Traditional VS Roth IRA’s
It's never too early to begin saving for retirement. The good news is, even if you have a 401(k) or 403(b) plan at work, give your savings a boost by opening an Individual Retirement Account (IRA). An IRA combines the benefits of compound interest and tax savings and is available to anyone who earns a taxable income. Opening an IRA is relatively easy, figuring out which one is best for you is the question. The two types of IRA’s are traditional and Roth, below you will see how they differ.
|Roth IRA||Traditional IRA|
|Income eligibility||May contribute if modified adjusted gross income (MAGI) does not exceed income limitations. You must have U.S. earned income.||No income limit restrictions on contributions. You must have U.S. earned income.|
|Tax deductibility||Contributions are never deductible||You may be eligible to deduct all or a portion of your contributions. Deductibility depends on your income, filing status, whether you and/or your spouse are covered by a retirement plan at work, and whether you receive social security benefits.|
|Withdrawal of contributions||Withdraw anytime without taxes or penalties.||Withdraw anytime, but deductible contributions are taxable and generally subject to penalties if withdrawn before age 59½.|
|Withdrawal of earnings||Tax and penalty-free if a qualified withdrawal. A qualified distribution is tax-free if taken at least 5 years after the year of your first Roth contribution and you've reached age 59½, become totally disabled, die, or meet the requirements for first-time home purchase.||Taxable when withdrawn and generally subject to penalties if withdrawn before age 59½.|
|Required minimum distributions (RMDs)||None during your lifetime||You must begin taking RMDs annually starting with the year that you reach age 72 (70½ if you reach 70½ before January 1, 2020). In either situation, you can delay taking your first RMD until April 1 of the year after you reach RMD requirements. If you defer taking your first RMD until April 1, you will still be required to take another (your second) RMD before December 31.|
|Contribution limits||For the 2020 and 2021 tax years:||For the 2020 and 2021 tax years:|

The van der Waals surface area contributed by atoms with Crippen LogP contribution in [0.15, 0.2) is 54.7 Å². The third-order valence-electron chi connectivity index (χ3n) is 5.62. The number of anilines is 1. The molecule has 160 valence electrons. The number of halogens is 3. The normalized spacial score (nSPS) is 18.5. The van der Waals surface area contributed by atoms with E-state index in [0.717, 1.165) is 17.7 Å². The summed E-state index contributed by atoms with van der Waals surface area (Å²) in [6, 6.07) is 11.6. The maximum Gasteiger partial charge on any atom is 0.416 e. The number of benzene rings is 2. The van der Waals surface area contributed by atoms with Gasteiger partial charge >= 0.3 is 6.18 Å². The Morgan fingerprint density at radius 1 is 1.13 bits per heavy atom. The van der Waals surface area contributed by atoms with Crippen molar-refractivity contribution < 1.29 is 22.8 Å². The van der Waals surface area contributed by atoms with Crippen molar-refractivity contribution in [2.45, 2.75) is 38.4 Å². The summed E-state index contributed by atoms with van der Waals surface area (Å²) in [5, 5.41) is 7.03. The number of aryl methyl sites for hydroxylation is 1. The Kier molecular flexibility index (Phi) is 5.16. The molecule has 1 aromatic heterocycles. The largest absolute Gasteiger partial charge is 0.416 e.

IRAs are ideal for people who do not have access to a retirement plan through their employer, which is approximately 67% of the workforce. If you max out your contribution with your employer this is another great option that gives you more flexibility and control over your investment.
So, the only question that remains is which one is better for you.
If you are in a higher tax bracket when you retire, a Roth IRA is the better choice. You'll pay taxes now, at a lower rate, and withdraw funds tax-free in retirement when you're in a higher tax bracket proving that an IRA is a great way to save even more money for retirement.
Traditional IRAs are preferable for people who expect to be in a lower tax bracket when they retire, while Roth IRAs are best for those who are currently in a lower tax bracket. The latter is better for younger investors who are just starting out in their professions and want to retire with greater money (and a higher tax rate).
Roth IRAs are more forgiving when it comes to early withdrawals. If you take money out of a traditional IRA before turning 59 and a half, you'll be taxed at your current marginal rate and face a 10% early withdrawal penalty. If you take money out of your Roth IRA before you turn 59 and a half, it depends on whether you're taking money out of your contributions or your profits. Withdrawing contributions from a Roth IRA is tax- and penalty-free at any age. Withdrawing profits before the age of 59 and a half, on the other hand, is subject to a 10% early withdrawal penalty and may be liable to income taxes, much like a conventional IRA.
As I mentioned in the very beginning, it’s never too soon to start thinking about your retirement plan. You may think there is no way to avoid outliving your income, but that doesn’t have to be the case. Book your free appointment today to review your financial needs and go over all your options.